When I first read that Niki Lauda had passed, I felt a very sincere and palpable sense of loss and sadness, the same feeling I felt when Chris Cornell of Soundgarden died. The feeling you get when someone who has been interwoven with the culture you consume on a daily basis suddenly ceases their involvement and the genre is left wanting. I was never fortunate enough to know Niki Lauda as he was behind the wheel, but I did know him through his legend.

Rush came out in 2013, right as I was starting to attend college for my second year in the states – I spent my first semester of freshman year abroad in Ireland – and I was infatuated with the portrayal of both Lauda and Hunt. Their rivalry was ferocious and it seemed like not even the satisfaction of beating the other was enough. There was also an admiration for each other; they acted like close friends and defended each other’s reputations dearly. The dynamics of their relationship only built up their images and reputations.

As most of those reading know, Lauda was obsessed with speed at a very early age. He took a very German approach to everything automotive. Clinical and very calculated, it was a surprise that Lauda would want to sign with Ferrari. But the match couldn’t have been better. Ferrari had the pedigree and resources, while Lauda had the approach to whip the manufacturer into proper shape. Lauda also signed at a time when Ferrari's F1 team was in need of some serious revamping. The relationship started off a little rocky, with Lauda telling Ferrari that their car was “shit”. With time, the two were able to work together and push to the top. Lauda then went to war with James Hunt throughout the 1970s. Both racing drivers pushed themselves further and further, competing to better the other.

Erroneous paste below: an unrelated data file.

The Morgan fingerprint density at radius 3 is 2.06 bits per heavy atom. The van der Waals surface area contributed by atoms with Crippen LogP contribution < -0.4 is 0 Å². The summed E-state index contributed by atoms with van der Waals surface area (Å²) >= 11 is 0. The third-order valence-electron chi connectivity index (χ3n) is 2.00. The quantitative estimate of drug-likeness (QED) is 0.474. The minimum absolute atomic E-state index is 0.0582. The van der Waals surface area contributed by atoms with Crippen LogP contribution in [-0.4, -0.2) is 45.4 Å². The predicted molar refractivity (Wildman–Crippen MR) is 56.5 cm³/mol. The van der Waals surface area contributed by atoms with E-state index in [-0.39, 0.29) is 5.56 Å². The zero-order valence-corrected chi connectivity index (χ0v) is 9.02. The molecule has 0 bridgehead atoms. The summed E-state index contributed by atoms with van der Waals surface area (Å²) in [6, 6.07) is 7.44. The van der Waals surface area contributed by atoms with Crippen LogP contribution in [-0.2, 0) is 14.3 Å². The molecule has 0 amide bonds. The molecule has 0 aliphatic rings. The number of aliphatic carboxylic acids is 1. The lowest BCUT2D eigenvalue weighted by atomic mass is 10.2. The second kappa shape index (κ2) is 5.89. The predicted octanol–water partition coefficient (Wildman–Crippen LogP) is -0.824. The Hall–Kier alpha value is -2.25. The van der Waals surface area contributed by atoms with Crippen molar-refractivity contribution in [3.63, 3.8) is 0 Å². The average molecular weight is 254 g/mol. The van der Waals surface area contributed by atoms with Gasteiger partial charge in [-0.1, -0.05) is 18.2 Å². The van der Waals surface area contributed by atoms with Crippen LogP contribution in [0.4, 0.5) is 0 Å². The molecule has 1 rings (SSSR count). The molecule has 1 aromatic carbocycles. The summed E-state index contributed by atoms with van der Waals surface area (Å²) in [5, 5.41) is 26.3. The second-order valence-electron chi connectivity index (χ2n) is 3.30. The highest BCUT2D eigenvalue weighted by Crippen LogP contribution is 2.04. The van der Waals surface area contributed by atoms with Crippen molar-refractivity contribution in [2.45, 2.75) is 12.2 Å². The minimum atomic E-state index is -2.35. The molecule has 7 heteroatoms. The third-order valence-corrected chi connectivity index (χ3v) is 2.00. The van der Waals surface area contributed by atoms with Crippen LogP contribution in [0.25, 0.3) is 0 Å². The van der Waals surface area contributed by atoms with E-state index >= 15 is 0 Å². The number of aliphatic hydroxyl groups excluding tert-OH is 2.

After his near fatal crash at the Nurburgring, Lauda went into an extreme recovery process to make sure he was competition ready. Missing only two races and rushing through his recovery, Lauda proved that he was willing to push himself past physical limits to be the best.

This is the story that I’ve known about Niki Lauda. I know there is a lot more to his legacy, and I fully respect and admire the driver he shaped himself into. I also realize that the movie was just that, a movie. It wasn’t an exact documentary about the man himself, retelling his story perfectly. But it painted the picture that needed to be painted. Lauda saw no compromise with anything driving related.

Lauda could have been considered by some to be more than just a man. He drove for greatness and kept pushing himself and others without compromise. There’s a reason he’s considered one of the greatest racing drivers in history. But from where I sat, he was something far greater still. Like I mentioned earlier, I was never able to actually witness Niki Lauda doing what he did best. I just heard about and read the stories. He became a part of car culture. Interwoven into the development of some of the greatest pieces of automotive engineering and a leader in his collective. Lauda will be missed by many and his legacy will certainly live on.